The following passage is from Yāmuna’s Ātmasiddhi and it is a description of the Advaita position about the brahman as being tantamount to consciousness:
ato ‘syā na meyaḥ kaścid api dharmo ‘sti. ato nirdhūtanikhilabhedavikalpanirdharmaprakāśamātraikarasā kūṭasthanityā saṃvid evātmā paramātmā ca. yathāha yānubhūtir ajāmeyānantātmā iti. saiva ca vedāntavākyatātparyabhūmir iti (ĀS, pp. 29–30 of the 1942 edition)
Therefore this (consciousness) has no characteristic as its knowable content. Therefore, this very consciousness is eternal, uniform and it consists of light-only, without characteristics, in which all conceptualisations of difference have been dissolved. This consciousness alone is the self (ultimately identical with the single brahman, but illusory identified as one’s own self) and the supreme self (i.e., the brahman). As it has been said: ”That experience (i.e., consciousness) is unborn, cannot become a knowledge content, it is endless, it is the self”*. And this alone is the ultimate meaning (tātparya) of the Upaniṣads’ sentences.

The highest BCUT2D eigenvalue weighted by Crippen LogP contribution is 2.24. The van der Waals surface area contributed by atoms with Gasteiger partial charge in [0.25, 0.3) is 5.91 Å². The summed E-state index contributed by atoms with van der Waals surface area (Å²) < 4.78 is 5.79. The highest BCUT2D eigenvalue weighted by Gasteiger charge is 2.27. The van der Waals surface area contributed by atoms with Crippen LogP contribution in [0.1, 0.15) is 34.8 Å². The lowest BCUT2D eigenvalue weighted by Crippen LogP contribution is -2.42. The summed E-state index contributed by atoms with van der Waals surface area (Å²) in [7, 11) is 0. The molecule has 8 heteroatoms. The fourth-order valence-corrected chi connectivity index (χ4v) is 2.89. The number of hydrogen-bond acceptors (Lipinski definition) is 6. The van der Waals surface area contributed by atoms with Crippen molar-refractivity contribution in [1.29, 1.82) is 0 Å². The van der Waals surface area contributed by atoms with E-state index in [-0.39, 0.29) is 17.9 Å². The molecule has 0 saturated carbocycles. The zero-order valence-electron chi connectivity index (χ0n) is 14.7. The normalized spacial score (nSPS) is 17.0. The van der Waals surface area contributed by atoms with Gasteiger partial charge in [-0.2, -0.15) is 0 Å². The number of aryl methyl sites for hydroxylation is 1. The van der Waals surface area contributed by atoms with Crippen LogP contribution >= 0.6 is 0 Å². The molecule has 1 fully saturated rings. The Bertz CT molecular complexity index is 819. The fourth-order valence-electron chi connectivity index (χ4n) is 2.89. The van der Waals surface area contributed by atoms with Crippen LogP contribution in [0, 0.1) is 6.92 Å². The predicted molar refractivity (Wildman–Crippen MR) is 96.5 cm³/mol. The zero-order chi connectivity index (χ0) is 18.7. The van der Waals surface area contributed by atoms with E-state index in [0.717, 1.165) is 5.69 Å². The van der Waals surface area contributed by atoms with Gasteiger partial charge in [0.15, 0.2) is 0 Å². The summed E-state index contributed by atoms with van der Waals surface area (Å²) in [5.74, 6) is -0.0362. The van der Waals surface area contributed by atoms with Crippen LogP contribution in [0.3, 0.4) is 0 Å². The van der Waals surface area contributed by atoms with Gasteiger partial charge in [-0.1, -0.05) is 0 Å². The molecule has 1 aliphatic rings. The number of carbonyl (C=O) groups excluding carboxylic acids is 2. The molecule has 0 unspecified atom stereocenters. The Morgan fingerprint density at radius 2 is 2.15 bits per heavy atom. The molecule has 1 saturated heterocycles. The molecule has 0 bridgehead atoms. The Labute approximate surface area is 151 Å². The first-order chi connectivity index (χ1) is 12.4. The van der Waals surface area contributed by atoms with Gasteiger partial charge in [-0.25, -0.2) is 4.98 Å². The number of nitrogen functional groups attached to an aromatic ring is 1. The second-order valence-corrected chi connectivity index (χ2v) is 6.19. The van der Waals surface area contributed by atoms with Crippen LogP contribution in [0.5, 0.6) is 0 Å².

The quote within the passage (yānubhūtir ajāmeyānantātmā) could be an Upaniṣadic quote, but I could not locate it. Do readers know it? And, more importantly: Yāmuna’s description seems fair to me. Do readers more expert in Advaita agree?